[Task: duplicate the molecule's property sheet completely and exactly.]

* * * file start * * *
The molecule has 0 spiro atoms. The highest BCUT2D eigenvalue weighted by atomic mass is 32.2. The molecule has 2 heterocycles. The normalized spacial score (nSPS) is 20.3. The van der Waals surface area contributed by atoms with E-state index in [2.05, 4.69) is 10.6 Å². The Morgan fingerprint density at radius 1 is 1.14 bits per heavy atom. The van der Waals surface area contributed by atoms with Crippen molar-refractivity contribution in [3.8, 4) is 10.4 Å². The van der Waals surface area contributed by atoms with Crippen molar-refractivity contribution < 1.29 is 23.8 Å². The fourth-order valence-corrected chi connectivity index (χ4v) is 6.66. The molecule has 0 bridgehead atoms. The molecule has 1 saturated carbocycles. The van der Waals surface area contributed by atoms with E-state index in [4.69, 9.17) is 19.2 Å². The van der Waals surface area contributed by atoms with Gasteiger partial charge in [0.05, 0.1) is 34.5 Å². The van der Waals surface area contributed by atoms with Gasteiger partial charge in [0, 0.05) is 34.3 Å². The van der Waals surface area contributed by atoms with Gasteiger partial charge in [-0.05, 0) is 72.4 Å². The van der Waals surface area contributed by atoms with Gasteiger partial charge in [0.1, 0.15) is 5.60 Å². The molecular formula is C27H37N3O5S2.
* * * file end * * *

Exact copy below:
The molecule has 0 spiro atoms. The highest BCUT2D eigenvalue weighted by atomic mass is 32.2. The molecule has 2 heterocycles. The normalized spacial score (nSPS) is 20.3. The van der Waals surface area contributed by atoms with E-state index in [2.05, 4.69) is 10.6 Å². The Morgan fingerprint density at radius 1 is 1.14 bits per heavy atom. The van der Waals surface area contributed by atoms with Crippen molar-refractivity contribution in [3.8, 4) is 10.4 Å². The van der Waals surface area contributed by atoms with Crippen molar-refractivity contribution < 1.29 is 23.8 Å². The fourth-order valence-corrected chi connectivity index (χ4v) is 6.66. The molecule has 0 bridgehead atoms. The molecule has 1 saturated carbocycles. The van der Waals surface area contributed by atoms with E-state index in [4.69, 9.17) is 19.2 Å². The van der Waals surface area contributed by atoms with Gasteiger partial charge in [0.05, 0.1) is 34.5 Å². The van der Waals surface area contributed by atoms with Gasteiger partial charge in [0, 0.05) is 34.3 Å². The van der Waals surface area contributed by atoms with Gasteiger partial charge in [-0.05, 0) is 72.4 Å². The van der Waals surface area contributed by atoms with Gasteiger partial charge in [0.1, 0.15) is 5.60 Å². The molecular formula is C27H37N3O5S2.